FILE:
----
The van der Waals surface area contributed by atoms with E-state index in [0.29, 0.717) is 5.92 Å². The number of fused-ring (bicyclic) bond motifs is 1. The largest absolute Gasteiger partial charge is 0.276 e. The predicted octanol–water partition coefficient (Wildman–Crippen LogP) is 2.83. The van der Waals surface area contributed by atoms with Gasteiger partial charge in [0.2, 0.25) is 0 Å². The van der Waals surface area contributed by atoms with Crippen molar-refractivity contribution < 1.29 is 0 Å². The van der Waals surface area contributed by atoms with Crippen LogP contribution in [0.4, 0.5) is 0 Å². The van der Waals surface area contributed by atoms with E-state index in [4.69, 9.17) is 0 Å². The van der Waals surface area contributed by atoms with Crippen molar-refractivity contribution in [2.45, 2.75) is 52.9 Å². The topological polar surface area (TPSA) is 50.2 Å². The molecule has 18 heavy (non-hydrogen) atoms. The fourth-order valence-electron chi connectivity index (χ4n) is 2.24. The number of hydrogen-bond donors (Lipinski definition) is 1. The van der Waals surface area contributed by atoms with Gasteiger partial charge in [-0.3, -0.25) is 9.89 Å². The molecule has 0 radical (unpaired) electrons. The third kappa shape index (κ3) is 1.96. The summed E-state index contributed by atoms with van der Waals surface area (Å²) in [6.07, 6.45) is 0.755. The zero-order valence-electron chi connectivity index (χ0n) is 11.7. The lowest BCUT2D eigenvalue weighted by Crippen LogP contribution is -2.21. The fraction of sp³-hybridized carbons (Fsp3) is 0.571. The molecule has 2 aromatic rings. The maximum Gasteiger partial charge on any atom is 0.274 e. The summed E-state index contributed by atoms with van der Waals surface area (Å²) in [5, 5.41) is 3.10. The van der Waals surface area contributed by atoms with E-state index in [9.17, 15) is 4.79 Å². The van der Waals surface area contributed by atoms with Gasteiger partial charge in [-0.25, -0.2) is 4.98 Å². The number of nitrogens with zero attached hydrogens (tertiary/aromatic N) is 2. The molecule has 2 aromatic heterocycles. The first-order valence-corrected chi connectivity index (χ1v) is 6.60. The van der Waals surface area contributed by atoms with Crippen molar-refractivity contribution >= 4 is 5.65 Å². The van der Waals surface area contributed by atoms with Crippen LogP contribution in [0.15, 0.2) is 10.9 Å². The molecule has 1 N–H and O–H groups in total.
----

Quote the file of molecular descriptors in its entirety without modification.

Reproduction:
The van der Waals surface area contributed by atoms with E-state index in [0.29, 0.717) is 5.92 Å². The number of fused-ring (bicyclic) bond motifs is 1. The largest absolute Gasteiger partial charge is 0.276 e. The predicted octanol–water partition coefficient (Wildman–Crippen LogP) is 2.83. The van der Waals surface area contributed by atoms with Gasteiger partial charge in [0.2, 0.25) is 0 Å². The van der Waals surface area contributed by atoms with Crippen molar-refractivity contribution < 1.29 is 0 Å². The van der Waals surface area contributed by atoms with Crippen LogP contribution in [0.4, 0.5) is 0 Å². The van der Waals surface area contributed by atoms with E-state index in [4.69, 9.17) is 0 Å². The van der Waals surface area contributed by atoms with Crippen molar-refractivity contribution in [2.45, 2.75) is 52.9 Å². The topological polar surface area (TPSA) is 50.2 Å². The molecule has 18 heavy (non-hydrogen) atoms. The fourth-order valence-electron chi connectivity index (χ4n) is 2.24. The number of hydrogen-bond donors (Lipinski definition) is 1. The van der Waals surface area contributed by atoms with Gasteiger partial charge in [-0.3, -0.25) is 9.89 Å². The molecule has 0 radical (unpaired) electrons. The third kappa shape index (κ3) is 1.96. The summed E-state index contributed by atoms with van der Waals surface area (Å²) in [6.07, 6.45) is 0.755. The zero-order valence-electron chi connectivity index (χ0n) is 11.7. The lowest BCUT2D eigenvalue weighted by Crippen LogP contribution is -2.21. The fraction of sp³-hybridized carbons (Fsp3) is 0.571. The molecule has 2 aromatic rings. The maximum Gasteiger partial charge on any atom is 0.274 e. The summed E-state index contributed by atoms with van der Waals surface area (Å²) in [5, 5.41) is 3.10. The van der Waals surface area contributed by atoms with E-state index in [9.17, 15) is 4.79 Å². The van der Waals surface area contributed by atoms with Gasteiger partial charge in [-0.25, -0.2) is 4.98 Å². The number of nitrogens with zero attached hydrogens (tertiary/aromatic N) is 2. The molecule has 2 aromatic heterocycles. The first-order valence-corrected chi connectivity index (χ1v) is 6.60. The van der Waals surface area contributed by atoms with Crippen molar-refractivity contribution >= 4 is 5.65 Å². The van der Waals surface area contributed by atoms with Crippen LogP contribution in [0.15, 0.2) is 10.9 Å². The molecule has 1 N–H and O–H groups in total.